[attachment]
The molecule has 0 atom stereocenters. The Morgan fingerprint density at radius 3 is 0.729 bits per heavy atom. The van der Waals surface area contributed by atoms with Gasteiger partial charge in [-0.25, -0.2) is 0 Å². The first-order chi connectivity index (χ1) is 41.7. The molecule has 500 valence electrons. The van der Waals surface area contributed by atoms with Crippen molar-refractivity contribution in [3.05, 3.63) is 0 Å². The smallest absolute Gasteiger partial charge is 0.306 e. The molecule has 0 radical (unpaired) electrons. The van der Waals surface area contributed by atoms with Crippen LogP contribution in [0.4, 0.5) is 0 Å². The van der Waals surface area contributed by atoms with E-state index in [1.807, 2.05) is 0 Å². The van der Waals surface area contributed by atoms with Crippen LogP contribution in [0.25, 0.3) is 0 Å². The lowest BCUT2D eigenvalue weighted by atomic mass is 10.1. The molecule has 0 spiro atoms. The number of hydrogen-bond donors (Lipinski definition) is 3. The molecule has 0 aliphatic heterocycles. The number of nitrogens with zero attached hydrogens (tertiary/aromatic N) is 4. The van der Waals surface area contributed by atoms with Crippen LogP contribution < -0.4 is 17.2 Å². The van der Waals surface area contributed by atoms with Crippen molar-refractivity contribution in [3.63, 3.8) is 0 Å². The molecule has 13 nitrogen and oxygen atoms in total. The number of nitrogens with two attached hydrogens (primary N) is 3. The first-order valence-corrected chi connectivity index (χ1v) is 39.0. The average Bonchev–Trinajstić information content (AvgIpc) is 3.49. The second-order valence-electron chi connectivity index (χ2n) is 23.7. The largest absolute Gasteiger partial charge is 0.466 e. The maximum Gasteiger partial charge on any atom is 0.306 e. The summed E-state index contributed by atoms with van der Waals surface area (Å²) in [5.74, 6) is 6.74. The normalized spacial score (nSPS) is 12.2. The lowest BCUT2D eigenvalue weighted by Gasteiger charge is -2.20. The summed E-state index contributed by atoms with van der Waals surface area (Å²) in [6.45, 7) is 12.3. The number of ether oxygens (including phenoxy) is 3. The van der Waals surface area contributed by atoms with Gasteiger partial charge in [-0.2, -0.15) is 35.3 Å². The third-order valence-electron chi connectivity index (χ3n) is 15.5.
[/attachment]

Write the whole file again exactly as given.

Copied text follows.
The molecule has 0 atom stereocenters. The Morgan fingerprint density at radius 3 is 0.729 bits per heavy atom. The van der Waals surface area contributed by atoms with Gasteiger partial charge in [-0.25, -0.2) is 0 Å². The first-order chi connectivity index (χ1) is 41.7. The molecule has 500 valence electrons. The van der Waals surface area contributed by atoms with Crippen molar-refractivity contribution in [3.05, 3.63) is 0 Å². The smallest absolute Gasteiger partial charge is 0.306 e. The molecule has 0 radical (unpaired) electrons. The van der Waals surface area contributed by atoms with Crippen LogP contribution in [0.4, 0.5) is 0 Å². The van der Waals surface area contributed by atoms with E-state index in [1.807, 2.05) is 0 Å². The van der Waals surface area contributed by atoms with Crippen LogP contribution in [0.25, 0.3) is 0 Å². The lowest BCUT2D eigenvalue weighted by atomic mass is 10.1. The molecule has 0 spiro atoms. The number of hydrogen-bond donors (Lipinski definition) is 3. The molecule has 0 aliphatic heterocycles. The number of nitrogens with zero attached hydrogens (tertiary/aromatic N) is 4. The van der Waals surface area contributed by atoms with Crippen LogP contribution < -0.4 is 17.2 Å². The van der Waals surface area contributed by atoms with Crippen molar-refractivity contribution in [3.63, 3.8) is 0 Å². The molecule has 13 nitrogen and oxygen atoms in total. The number of nitrogens with two attached hydrogens (primary N) is 3. The first-order valence-corrected chi connectivity index (χ1v) is 39.0. The average Bonchev–Trinajstić information content (AvgIpc) is 3.49. The second-order valence-electron chi connectivity index (χ2n) is 23.7. The largest absolute Gasteiger partial charge is 0.466 e. The maximum Gasteiger partial charge on any atom is 0.306 e. The summed E-state index contributed by atoms with van der Waals surface area (Å²) in [5.74, 6) is 6.74. The normalized spacial score (nSPS) is 12.2. The lowest BCUT2D eigenvalue weighted by Gasteiger charge is -2.20. The summed E-state index contributed by atoms with van der Waals surface area (Å²) in [6.45, 7) is 12.3. The number of ether oxygens (including phenoxy) is 3. The van der Waals surface area contributed by atoms with Gasteiger partial charge in [-0.2, -0.15) is 35.3 Å². The third-order valence-electron chi connectivity index (χ3n) is 15.5.